If your belief is that no good science can come from the southern US, you're probably prejudiced.


Is this a plot to sneak bad science into the classroom or am I just paranoid?

Is it bad science? I didn't view the materials. The goals stated seem OK, and the apparent source, MudBrick Media (http://www.mudbrickmedia.com/) seems harmless enough at a quick look.

What is making you skeptical about it, besides its being from Alabama? Skeptical is good, but I don't have any alarm bells going off after a very superficial glance.

Isbeth
2008-May-03, 02:16 AM
Nobody gives anything to teachers for free and they are highly promoting this site saying it is supported by a physicist, but not giving his name and some of the content in the videos seem a bit veiled. Maybe I am leery in that there are lots of people with agendas trying to push their thoughts on science teachers lately. I need to know more information. And no, the fact that they are from the south is not the reason I am concerned. I am just seeing folks with big money from corporations with agendas trying to push their ideas onto science teachers. In West Virginia it is coal companies offering to send free materials on mountain top removal and seeing stuff from them written into suggested curriculum guides. Stuff like that.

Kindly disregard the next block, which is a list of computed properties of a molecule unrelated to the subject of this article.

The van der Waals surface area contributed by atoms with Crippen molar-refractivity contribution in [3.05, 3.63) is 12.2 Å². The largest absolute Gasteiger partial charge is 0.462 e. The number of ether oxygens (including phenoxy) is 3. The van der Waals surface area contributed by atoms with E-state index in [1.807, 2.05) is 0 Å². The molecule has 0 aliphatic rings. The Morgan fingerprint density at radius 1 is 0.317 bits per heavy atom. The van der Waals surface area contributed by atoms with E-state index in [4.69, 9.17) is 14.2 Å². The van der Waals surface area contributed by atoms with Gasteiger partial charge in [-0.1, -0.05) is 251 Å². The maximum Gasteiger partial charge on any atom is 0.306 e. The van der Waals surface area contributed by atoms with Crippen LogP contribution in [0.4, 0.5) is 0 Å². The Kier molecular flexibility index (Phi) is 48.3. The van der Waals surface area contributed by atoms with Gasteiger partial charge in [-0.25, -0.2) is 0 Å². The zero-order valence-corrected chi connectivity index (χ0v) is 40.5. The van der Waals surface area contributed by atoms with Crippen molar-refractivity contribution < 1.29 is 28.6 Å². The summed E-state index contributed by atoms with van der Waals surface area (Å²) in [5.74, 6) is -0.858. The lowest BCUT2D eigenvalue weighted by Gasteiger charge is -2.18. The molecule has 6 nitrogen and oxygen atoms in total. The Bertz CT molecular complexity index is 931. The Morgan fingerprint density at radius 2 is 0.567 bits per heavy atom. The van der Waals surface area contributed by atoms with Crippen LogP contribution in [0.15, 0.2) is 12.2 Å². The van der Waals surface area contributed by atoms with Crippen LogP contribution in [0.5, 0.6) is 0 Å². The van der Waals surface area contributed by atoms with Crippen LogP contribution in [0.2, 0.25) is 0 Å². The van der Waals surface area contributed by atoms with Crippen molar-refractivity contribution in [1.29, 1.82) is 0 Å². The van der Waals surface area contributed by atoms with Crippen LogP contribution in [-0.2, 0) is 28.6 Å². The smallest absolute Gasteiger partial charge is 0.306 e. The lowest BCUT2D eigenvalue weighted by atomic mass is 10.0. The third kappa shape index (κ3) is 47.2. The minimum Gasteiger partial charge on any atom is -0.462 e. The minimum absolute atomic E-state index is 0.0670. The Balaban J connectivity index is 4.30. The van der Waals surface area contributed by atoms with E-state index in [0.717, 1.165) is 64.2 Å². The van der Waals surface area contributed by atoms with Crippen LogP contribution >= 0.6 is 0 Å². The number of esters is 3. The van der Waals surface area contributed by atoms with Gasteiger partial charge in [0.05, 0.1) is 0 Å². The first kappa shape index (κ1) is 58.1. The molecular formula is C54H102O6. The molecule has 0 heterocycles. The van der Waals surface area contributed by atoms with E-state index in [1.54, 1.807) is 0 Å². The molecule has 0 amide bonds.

Neverfly
2008-May-03, 02:28 AM
Nobody gives anything to teachers for free and they are highly promoting this site saying it is supported by a physicist, but not giving his name and some of the content in the videos seem a bit veiled.
This would make me suspicious too.